Having completed the lawn chores, and having copious amounts of nice Spring evening remaining, I decided to do my part in controlling the Central Ohio flying insect population in the most inefficient manner possible: using a 150 hp driven sharp-edged wing to smite them from the air.
Being as that is admittedly an atrociously expensive way to kill a few bugs, I thought it prudent to combine that effort with a wee bit of practice on my landings, which have been notably sub=par as of late. My preferred training regimen these days is to loaf along at a modest 2000 rpm (135 knots - I still get a kick out of that!) to one of our outlying narrow (relative to Bolton) runway airports. Tonight I selected Circleville (KCYO) due to its orientation being directly perpendicular to the light evening breeze, figuring two birds, one stone. Unfortunately, the orientation of the runway was moot as the wind down that-a-way was deader than the insects adorning my canopy. Still, it was a nice ride, followed by a more-or-less greaser of a landing.
Another leisurely ride back towards home base found me entering the pattern behind a Cessna 150. I really had to drop anchor to stay a respectable distance behind him, but that is no excuse for the ensuing debacle of a landing. I bounced it so hard that I could feel the landing gear crouching down to leap into each succeeding bounce like a cat hunkering down just prior to pouncing on an unwary tender morsel. This one really earned a grade of 'F', which stands for 'I hope I never land so effing badly ever again!' Unsatisfied to the extreme, I decided to make a stop & go and try again. The 150 was also a touch & go, and as I climbed out behind him and he just kept going and going on his moribund climb out, I eventually decided enough was enough and told him over Unicom that I was going to go ahead and cut inside him on the crosswind. He was fine with that, his only request being to tell him when I thought it safe for him to make his turn. With him being darn near over the horizon by that time, I felt comfortably safe with telling him that he could go ahead and turn right then and there. Naturally, I was thinking to myself something along the lines of "like you could ever catch me in that thing!"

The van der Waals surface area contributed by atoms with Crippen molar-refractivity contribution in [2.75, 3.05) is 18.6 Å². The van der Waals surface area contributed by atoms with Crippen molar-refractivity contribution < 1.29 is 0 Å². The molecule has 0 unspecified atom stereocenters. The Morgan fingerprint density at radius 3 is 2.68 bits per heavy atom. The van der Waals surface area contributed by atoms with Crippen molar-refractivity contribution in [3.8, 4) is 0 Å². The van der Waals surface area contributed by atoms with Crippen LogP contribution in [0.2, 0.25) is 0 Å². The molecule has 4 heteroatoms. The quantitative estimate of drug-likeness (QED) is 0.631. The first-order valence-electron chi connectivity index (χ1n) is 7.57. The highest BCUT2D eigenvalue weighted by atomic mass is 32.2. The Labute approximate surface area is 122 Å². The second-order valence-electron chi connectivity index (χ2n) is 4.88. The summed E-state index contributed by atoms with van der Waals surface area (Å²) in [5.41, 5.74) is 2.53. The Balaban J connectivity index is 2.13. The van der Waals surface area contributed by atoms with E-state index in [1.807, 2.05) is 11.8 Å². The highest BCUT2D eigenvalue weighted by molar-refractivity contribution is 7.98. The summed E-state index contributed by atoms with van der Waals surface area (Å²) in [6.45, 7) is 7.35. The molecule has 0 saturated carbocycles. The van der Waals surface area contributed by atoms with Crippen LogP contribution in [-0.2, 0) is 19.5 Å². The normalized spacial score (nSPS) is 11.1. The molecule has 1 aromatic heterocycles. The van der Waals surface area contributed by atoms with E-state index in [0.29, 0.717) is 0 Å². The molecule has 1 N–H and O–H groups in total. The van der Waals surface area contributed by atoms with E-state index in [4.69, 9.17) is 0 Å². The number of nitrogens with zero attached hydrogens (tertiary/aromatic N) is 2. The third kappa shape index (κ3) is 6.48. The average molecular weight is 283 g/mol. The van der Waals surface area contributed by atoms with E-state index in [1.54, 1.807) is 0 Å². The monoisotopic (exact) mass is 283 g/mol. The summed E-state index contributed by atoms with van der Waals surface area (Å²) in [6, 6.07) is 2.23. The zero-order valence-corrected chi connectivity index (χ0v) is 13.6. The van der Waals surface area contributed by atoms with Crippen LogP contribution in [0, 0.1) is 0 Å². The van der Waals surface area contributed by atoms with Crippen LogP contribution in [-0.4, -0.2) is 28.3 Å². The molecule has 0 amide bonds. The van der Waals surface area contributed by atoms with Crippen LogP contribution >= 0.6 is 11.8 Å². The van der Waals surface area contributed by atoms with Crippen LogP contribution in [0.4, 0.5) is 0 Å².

Having sworn off stress testing the landing gear for the night, the next landing was pretty good. It took a good, long time to clean all of the bugs off of the wings and canopy, though. I definitely dealt a blow to the flying insect population tonight. I didn't do my tires any favors either!